The Giants call up Wade Meckler, capping off the potential meteoric rise appeared in the original Bay Area Sports NBC
SAN FRANCISCO — Wade Meckler’s meteoric rise through the Giants’ minor league system ushered him into the big leagues just 13 months after being drafted.
On Monday, the Giants announced the recall of Meckler and veteran utility man Johan Camargo, dramatically mixing things up on a list that included the worst offense in the league over the past six weeks.
On opposing moves, the Giants sent Luis Matos and Mark Matias to Triple-A, while Anthony DeSclafani was transferred to the IL 60 and Luis Gonzalez was assigned to a 40-man roster.
The addition of Camargo wasn’t particularly surprising, as the veteran player would take over as a backup on the field. But Meckler arrived shortly after being drafted in the eighth round of last year’s draft. It’s not hard to see how he did it.
The 23-year-old hit .439 at Low-A after the draft last year and then batted . 456 in 20 games at High-A earlier this year, earning a quick promotion. In a Double-A league considered hard hitters, he hit . 336 with a 0.81 OPS and strikeout-to-walk ratio of approx. Meckler was promoted to Triple-A, and once again made quick work of leveling up.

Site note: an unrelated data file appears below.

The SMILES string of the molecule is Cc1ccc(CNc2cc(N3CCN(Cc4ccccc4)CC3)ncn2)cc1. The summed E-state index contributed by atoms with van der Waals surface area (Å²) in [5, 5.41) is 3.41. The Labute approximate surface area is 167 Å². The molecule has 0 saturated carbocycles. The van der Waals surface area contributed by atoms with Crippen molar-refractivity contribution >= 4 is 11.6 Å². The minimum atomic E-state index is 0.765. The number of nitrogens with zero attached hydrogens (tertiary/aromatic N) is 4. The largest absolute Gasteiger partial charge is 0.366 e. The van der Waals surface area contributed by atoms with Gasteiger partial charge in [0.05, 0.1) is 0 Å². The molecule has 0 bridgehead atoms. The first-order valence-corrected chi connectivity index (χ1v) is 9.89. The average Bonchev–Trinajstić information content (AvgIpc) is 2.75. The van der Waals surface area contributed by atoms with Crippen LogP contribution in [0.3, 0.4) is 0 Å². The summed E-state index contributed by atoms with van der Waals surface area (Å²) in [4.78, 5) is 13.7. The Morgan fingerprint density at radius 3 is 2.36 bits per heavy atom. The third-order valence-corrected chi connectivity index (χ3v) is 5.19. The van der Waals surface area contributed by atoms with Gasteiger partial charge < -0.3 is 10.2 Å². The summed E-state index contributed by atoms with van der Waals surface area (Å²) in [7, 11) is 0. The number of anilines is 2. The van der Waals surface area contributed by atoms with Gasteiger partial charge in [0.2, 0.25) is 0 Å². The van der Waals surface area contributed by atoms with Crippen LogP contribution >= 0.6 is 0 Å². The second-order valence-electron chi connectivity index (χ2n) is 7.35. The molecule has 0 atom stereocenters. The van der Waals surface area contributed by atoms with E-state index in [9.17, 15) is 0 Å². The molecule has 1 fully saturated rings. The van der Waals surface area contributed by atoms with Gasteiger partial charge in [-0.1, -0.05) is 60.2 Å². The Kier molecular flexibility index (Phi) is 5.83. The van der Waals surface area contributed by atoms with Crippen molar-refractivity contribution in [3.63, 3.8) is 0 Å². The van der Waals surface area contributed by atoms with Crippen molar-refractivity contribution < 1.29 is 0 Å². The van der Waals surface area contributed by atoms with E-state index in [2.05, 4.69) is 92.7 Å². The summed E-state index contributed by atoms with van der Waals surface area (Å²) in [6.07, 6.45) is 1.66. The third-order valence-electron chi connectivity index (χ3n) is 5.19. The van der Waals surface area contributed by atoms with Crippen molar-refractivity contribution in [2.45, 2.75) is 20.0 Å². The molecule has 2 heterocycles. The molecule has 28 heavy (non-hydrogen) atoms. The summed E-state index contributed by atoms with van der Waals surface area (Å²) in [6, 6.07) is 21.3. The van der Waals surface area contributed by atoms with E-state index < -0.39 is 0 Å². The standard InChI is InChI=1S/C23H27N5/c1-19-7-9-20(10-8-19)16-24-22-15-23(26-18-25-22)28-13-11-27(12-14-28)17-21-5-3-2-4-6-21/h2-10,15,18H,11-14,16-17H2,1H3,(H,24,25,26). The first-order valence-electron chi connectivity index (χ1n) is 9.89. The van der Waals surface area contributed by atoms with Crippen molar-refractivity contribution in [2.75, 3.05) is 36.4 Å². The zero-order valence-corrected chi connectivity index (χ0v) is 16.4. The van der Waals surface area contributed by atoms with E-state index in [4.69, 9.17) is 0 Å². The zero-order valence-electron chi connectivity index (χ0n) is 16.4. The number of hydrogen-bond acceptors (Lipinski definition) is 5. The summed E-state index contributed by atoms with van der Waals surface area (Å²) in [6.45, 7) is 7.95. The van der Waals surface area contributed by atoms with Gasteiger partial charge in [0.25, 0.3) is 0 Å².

In 10 games for the River Cats, Meckler had a .400/.546/.600 slash with eight walks and five strikeouts. Overall, he has a .377 average, .472 on-base percentage and .999 OPS in 92 minor league games.
“We talk a lot when we talk about guys with good discipline about whether you can have a look at baseball,” Farhan Zaidi, president of baseball operations, said on “Giants Talk” earlier this month. “I think he saw baseball very early on and could commit to swinging on or off early. Even at this level (at Triple-A), you can see when somebody’s doing it in a really special way. It reminded me a little bit of LaMonte (Wade). Jr.) and how he did it, and obviously Brandon Belt was the same way when he was here.
“That’s just a carry skill when you can do that. If you combine it with Wade’s bat-to-ball skills, you have the chance to be a really great offensive pack and a really productive offensive pack here, and it could be pretty awesome soon.”
Meckler ended up beating expectations Again, this is nothing new for a player who was his high school junior as a freshman and was cut twice from the team at Oregon State. He’s kept grinding, and while he probably won’t hit with much power at the big-league level or steal many bases, he fits perfectly into the hitting organization’s philosophy. This is something Meckler learned on his first day as a giant, when he listened to a member of the organization give a speech about how important whiteboard discipline is.
“I was like, ‘Sweet, that’s how I’ve been thinking about hitting for the last three years,’” Meckler said during an interview last month while at Double-A. “She fit in great.”